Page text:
It’s the holy month of Ramadan and here at Tongue in Cheek we love to join in and celebrate all occasions throughout the year with all our customers, so along with our new range of gift chocolate for the Eid celebrations we thought we would share some of our knowledge on Ramadan.
Ramadan is the 9th month of the Muslim, Islamic calendar, a religious annual observance and month of fasting that is one of the Five Pillars of Islam. During this month of Ramadan, Muslims fast from dusk until dawn. This time spent fasting is meant to be used for prayer, charity, spirituality, and for purifying the mind and body.
The actual beginning of Ramadan is determined by the sighting of the new moon, or astronomical calculations. Because of this, the actual date when Ramadan begins each year differs from year to year.
Here are some interesting facts about Ramadan.
- Ramadan is one of the Five Pillars of Islam. The other pillars are
- Salat (prayer),
- Shahada (an affirmation that there is no deity besides God and his prophet is Muhammad),
- Zakat. (charity), and
- Hajj (making a pilgrimage to Mecca at least once during one’s lifetime).
- Muslims all over the world regardless of nationality, ethnicity, race or colour participate in fasting for the entire month of Ramadan.
- Ramadan is remembered as the month in which the prophet Muhammad received the first of the revelations that make up the Quran. Ramadan is also called the “month of the Quran”.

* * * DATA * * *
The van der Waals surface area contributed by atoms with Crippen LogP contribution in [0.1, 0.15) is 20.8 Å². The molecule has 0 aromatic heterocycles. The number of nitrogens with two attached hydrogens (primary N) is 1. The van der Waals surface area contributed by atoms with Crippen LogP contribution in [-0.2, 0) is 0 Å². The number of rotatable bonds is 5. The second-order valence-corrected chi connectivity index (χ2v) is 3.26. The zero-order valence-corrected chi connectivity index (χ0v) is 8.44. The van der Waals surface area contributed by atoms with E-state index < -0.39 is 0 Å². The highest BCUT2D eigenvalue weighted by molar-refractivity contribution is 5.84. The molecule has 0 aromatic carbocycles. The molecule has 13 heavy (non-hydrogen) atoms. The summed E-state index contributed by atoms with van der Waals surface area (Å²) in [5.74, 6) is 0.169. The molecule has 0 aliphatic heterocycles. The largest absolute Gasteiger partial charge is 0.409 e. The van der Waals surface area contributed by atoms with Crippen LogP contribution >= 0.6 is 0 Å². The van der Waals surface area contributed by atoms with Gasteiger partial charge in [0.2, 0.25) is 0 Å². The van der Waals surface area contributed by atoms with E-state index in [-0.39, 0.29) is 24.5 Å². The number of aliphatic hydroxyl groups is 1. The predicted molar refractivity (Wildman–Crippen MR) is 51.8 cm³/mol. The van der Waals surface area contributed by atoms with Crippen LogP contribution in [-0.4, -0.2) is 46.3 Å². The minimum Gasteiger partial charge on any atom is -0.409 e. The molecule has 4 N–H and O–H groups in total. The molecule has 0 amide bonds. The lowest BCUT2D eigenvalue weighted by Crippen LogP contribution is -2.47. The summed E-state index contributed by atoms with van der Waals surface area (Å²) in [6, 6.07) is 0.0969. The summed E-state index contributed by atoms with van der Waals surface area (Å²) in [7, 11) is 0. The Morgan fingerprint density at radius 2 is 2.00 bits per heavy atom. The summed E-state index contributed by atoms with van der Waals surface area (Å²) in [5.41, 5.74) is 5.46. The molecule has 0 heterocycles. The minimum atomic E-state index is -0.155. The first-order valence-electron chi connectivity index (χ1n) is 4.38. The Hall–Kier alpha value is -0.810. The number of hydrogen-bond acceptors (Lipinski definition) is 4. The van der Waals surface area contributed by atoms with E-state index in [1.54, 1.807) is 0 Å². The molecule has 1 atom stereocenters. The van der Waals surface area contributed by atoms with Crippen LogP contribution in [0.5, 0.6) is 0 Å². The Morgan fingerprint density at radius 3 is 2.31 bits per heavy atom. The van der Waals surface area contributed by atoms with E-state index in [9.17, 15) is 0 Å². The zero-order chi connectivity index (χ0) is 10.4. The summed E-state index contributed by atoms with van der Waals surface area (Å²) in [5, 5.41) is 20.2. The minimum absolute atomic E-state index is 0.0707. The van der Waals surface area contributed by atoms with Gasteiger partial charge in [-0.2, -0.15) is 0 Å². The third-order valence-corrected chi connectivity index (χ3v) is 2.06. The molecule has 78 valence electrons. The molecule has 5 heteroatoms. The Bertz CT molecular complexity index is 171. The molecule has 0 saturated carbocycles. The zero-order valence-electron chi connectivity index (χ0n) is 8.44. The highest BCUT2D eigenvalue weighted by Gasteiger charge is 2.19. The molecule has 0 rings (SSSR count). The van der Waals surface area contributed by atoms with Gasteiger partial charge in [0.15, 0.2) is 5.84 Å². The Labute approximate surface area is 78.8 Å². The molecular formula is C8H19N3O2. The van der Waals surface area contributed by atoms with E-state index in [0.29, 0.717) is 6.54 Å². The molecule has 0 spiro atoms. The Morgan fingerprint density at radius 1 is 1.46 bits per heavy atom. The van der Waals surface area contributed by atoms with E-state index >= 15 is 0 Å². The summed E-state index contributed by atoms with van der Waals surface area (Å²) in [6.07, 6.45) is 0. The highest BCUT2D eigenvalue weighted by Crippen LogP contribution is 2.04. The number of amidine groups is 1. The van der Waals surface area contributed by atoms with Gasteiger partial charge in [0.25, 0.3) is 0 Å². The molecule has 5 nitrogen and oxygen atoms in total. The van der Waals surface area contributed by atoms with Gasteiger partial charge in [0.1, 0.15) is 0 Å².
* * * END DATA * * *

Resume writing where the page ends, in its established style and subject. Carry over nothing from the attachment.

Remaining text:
- Fasting during Ramadan occurs from dawn until sunset. Before dawn, Muslims eat a pre-fast meal called Suhoor. At sunset, they break the fast with a meal called Iftar.
- Muslims are not allowed to eat or drink during the fast and this also prohibits chewing gum during Ramadan.
- If done correctly, fasting during Ramadan can release endorphins that improve mental well-being. It can also help detoxify the body.
- If someone deliberately breaks their fast during Ramadan for no legitimate reason, they are required to make up the missed day later.
- If a non-Muslim meets a Muslim during Ramadan, the appropriate greeting is “Ramadan Mubarak,” which means “have a blessed Ramadan”.
- Muslims usually eat dates to break their fast.
- Of the 7 billion people in the world, 22% (1.6 billion) fast during Ramadan.
- During Ramadan Muslims are obligated to give to charity through Sadaqa (voluntary giving), or Zakat (mandatory giving).
- After Ramadan is over, Muslims have a three-day celebration called Eid al-Fitr, or “festival of the breaking of the fast,” where people come together to eat, enjoy family and friends, and exchange gifts.
Don’t forget if you’re stuck for a gift idea, check out our new range of Eid chocolate boxes for the perfect gift. They’re filled with yummy chocolate truffles and wrapped in bespoke packaging specially designed for the occasion. You can even include your own personal Eid Mubarak message card inside!